After a recent GAMA dinner meeting, it is apparent that post-COVID, intake of apprentices, vital to the continuation of our industry, especially under the new Skilled Trades and Apprenticeship Education Act and the related Designated Trades and Restricted Activities documentation, is waning.

Below are the number of apprentices registered with AIT for Southern Alberta, by period. These are not those registered for school, but the sum total of Registered Apprentices, with AIT, period. 

First Year: 7 

Second Year: 11 

Third Year: 9 

Fourth Year: 26 

Total Registered Apprentices in Southern Alberta: 53 

Did you know? When you register an apprentice, you have up to 18 months to send that apprentice to school! Further, with the new Skilled Trades and Apprenticeship Education (STEA) Act, proclaimed 2022-07-20, which repealed and replaces the Apprenticeship and Industry Training Act and added to the Designated Trades and Restricted Activities (DTRA) Regulation of 2022-07-06, glazing duties, as defined in the DTRA can only be performed by certified journey people, registered apprentices, or individuals ‘deemed qualified’ by their employer, described as “any individual who does not  hold a trade certificate but who, in the opinion of the individual’s employer, possesses the skills and knowledge in performing the restricted activity expected of an individual who holds a trade certificate in the designated trade. Labourers are not allowed to perform the restricted activities as defined in the DTRA. 

As with all other skilled trades and the majority of workforces, in all industries, globally, the retirement of baby-boomers, taking their skills, knowledge, and experience with them, is only partially being supplemented by young people, who have yet to gain and learn the skills, knowledge, and experience needed, and immigration where individuals may or may not possess the required skills, knowledge, and experience. Albertans are age at a disproportionate rate. In 1950, the median age in Alberta was 22. Today it is over 30. In 1971, 7% of Albertans were 65 or over, while 31% were less than 16. Today those 65 or over exceeds 15%, while those less than 16 is just 18%. These are not good statistics for the sustainability of our workforce. Given the new rules and the dwindling number of apprentices, our industry and our companies are at risk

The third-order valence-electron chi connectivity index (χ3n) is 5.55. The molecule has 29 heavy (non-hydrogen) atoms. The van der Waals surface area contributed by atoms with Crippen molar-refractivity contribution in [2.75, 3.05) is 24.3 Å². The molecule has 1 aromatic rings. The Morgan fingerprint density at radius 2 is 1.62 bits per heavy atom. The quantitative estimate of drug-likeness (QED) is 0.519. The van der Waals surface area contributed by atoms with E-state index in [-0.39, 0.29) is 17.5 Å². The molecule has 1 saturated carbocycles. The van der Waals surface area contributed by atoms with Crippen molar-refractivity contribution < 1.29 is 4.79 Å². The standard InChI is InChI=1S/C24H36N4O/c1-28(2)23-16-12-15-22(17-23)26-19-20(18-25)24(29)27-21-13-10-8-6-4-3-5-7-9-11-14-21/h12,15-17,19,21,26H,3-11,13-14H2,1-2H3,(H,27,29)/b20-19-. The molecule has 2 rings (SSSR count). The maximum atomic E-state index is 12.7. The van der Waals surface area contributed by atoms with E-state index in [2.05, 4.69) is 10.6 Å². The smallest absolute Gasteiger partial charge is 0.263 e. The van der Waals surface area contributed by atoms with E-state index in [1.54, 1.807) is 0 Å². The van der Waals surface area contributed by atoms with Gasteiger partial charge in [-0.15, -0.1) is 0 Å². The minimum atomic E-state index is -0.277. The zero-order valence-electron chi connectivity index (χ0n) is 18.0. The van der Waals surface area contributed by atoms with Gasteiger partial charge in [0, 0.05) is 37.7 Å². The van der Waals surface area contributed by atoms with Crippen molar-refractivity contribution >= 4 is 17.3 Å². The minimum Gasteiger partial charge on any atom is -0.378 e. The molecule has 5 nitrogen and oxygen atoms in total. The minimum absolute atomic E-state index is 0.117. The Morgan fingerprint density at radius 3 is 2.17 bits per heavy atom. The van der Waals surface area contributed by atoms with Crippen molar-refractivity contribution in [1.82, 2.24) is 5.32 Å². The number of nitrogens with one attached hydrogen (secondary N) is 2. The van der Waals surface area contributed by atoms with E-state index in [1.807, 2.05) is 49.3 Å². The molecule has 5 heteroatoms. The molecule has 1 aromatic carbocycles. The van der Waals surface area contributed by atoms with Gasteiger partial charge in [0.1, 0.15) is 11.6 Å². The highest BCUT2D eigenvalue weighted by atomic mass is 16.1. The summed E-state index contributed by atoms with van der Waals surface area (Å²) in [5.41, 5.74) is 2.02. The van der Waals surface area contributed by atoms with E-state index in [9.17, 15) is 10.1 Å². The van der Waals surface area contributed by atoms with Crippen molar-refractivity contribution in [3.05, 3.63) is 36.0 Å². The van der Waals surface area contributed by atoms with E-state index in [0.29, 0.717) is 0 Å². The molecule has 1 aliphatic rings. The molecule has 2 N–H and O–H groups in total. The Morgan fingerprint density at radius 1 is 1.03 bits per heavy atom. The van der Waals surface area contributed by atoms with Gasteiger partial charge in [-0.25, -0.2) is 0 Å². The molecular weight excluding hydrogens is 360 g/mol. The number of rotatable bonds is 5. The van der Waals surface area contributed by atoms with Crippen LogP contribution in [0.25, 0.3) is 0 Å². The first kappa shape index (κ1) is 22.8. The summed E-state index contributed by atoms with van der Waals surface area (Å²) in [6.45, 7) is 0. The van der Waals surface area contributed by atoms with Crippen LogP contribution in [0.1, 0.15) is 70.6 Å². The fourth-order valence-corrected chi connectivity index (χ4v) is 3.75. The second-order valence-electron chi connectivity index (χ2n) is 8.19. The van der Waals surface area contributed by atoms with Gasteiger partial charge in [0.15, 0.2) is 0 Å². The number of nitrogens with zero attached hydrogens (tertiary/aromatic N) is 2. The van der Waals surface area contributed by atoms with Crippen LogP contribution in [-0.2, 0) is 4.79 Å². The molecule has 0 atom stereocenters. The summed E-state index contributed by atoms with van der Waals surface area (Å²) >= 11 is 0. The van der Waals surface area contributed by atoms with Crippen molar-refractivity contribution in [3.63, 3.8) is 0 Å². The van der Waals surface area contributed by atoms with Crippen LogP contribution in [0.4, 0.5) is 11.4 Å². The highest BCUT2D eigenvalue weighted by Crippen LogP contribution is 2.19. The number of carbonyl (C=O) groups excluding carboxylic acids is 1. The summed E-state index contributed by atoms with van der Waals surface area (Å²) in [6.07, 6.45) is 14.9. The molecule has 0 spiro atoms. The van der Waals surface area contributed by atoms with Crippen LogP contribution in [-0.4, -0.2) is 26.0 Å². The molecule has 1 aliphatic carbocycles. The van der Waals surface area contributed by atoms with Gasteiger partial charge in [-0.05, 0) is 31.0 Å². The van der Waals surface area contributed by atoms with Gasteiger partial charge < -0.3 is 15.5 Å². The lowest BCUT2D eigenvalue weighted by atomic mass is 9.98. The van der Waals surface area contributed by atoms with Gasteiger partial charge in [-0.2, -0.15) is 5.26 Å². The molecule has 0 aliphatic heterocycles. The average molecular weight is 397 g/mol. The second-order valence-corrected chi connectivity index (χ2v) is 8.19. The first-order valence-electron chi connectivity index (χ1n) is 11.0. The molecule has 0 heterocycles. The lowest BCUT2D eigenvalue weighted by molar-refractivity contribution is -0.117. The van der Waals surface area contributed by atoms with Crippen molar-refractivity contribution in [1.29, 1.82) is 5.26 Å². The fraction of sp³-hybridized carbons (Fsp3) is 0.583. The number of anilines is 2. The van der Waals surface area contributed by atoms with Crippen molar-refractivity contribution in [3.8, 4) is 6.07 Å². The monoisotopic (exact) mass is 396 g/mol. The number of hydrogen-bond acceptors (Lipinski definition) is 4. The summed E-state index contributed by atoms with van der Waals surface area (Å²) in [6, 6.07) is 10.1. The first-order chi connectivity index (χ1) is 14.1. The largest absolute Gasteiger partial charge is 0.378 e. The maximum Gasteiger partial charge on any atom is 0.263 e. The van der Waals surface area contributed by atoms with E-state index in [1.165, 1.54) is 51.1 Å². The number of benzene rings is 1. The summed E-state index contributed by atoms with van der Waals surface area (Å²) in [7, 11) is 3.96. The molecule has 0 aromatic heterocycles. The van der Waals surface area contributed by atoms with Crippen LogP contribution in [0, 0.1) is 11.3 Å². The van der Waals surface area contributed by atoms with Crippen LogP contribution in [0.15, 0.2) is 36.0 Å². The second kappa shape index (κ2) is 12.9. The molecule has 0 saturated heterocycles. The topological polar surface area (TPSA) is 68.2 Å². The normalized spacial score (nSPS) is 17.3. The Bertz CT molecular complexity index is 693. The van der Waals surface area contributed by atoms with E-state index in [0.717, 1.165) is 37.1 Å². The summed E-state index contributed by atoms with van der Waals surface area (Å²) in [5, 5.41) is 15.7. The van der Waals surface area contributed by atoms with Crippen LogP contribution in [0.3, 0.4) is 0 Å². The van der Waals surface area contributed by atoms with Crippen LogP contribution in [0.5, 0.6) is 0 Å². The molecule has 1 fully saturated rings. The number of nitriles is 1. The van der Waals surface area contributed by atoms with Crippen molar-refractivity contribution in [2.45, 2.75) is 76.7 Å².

Why register apprentices if you’re not planning on sending them to school right away?  Firstly, AIT needs to know how many potential apprentices are available to go to school so they can plan class sizes and number of classes ahead of time. Secondly, as above, with the new STAE and DTRA, you can now only utilize certified journey people, registered apprentices, or those ‘deemed qualified’ (equivalent to a journey person. With construction in Alberta recovering, post-COVID, major infrastructure projects, and the halo effect surrounding those, about to impact the Calgary CMA, we are sadly unprepared to meet the demands for our labour.  

What happens if we do not begin to register our apprentices for school? Without advance notice of apprenticeship numbers, low numbers and lack of involvement, the program will no longer be able to run. Since our businesses can only function with certified journey people, registered apprentices, or those ‘deemed qualified’ (equivalent to journey persons), we need to continue to ‘feed the machine’ by finding, grooming, schooling, and employing apprentices as the future journey people that will drive our industry. 

How can you help? 

How do you register your apprentices?

Contact AIT Officer Rodney Woloschuk directly at or at 1-800-248-4823.